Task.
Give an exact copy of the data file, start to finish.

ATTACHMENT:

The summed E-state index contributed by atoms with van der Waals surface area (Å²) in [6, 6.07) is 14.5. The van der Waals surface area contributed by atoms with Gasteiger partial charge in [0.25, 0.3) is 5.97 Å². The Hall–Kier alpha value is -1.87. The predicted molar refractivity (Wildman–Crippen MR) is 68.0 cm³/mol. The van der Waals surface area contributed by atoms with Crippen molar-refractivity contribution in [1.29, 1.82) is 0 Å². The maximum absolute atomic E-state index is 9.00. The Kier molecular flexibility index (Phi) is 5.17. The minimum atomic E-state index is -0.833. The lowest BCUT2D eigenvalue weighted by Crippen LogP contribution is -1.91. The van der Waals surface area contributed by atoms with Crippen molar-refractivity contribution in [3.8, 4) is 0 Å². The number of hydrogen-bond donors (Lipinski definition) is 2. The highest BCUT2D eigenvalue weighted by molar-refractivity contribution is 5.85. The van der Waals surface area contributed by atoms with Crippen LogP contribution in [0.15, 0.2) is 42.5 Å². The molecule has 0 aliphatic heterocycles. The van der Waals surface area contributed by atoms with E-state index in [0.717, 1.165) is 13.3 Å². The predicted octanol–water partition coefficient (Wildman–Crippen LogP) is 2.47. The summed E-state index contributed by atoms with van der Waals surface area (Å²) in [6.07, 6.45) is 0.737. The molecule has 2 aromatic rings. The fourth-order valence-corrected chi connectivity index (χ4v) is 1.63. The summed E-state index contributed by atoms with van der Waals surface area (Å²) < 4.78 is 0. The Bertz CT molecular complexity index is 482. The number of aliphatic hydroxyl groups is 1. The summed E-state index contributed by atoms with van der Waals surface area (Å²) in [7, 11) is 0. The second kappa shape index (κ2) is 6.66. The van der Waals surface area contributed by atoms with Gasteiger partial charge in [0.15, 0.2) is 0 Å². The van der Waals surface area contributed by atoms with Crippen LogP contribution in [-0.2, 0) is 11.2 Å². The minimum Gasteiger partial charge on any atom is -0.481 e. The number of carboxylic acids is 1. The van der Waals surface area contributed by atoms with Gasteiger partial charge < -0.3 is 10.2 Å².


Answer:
The summed E-state index contributed by atoms with van der Waals surface area (Å²) in [6, 6.07) is 14.5. The van der Waals surface area contributed by atoms with Gasteiger partial charge in [0.25, 0.3) is 5.97 Å². The Hall–Kier alpha value is -1.87. The predicted molar refractivity (Wildman–Crippen MR) is 68.0 cm³/mol. The van der Waals surface area contributed by atoms with Crippen molar-refractivity contribution in [1.29, 1.82) is 0 Å². The maximum absolute atomic E-state index is 9.00. The Kier molecular flexibility index (Phi) is 5.17. The minimum atomic E-state index is -0.833. The lowest BCUT2D eigenvalue weighted by Crippen LogP contribution is -1.91. The van der Waals surface area contributed by atoms with Crippen molar-refractivity contribution in [3.8, 4) is 0 Å². The number of hydrogen-bond donors (Lipinski definition) is 2. The highest BCUT2D eigenvalue weighted by molar-refractivity contribution is 5.85. The van der Waals surface area contributed by atoms with Crippen LogP contribution in [0.15, 0.2) is 42.5 Å². The molecule has 0 aliphatic heterocycles. The van der Waals surface area contributed by atoms with E-state index in [0.717, 1.165) is 13.3 Å². The predicted octanol–water partition coefficient (Wildman–Crippen LogP) is 2.47. The summed E-state index contributed by atoms with van der Waals surface area (Å²) in [6.07, 6.45) is 0.737. The molecule has 2 aromatic rings. The fourth-order valence-corrected chi connectivity index (χ4v) is 1.63. The summed E-state index contributed by atoms with van der Waals surface area (Å²) < 4.78 is 0. The Bertz CT molecular complexity index is 482. The number of aliphatic hydroxyl groups is 1. The summed E-state index contributed by atoms with van der Waals surface area (Å²) in [7, 11) is 0. The second kappa shape index (κ2) is 6.66. The van der Waals surface area contributed by atoms with Gasteiger partial charge in [0.15, 0.2) is 0 Å². The van der Waals surface area contributed by atoms with Crippen LogP contribution in [-0.2, 0) is 11.2 Å². The minimum Gasteiger partial charge on any atom is -0.481 e. The number of carboxylic acids is 1. The van der Waals surface area contributed by atoms with Gasteiger partial charge < -0.3 is 10.2 Å².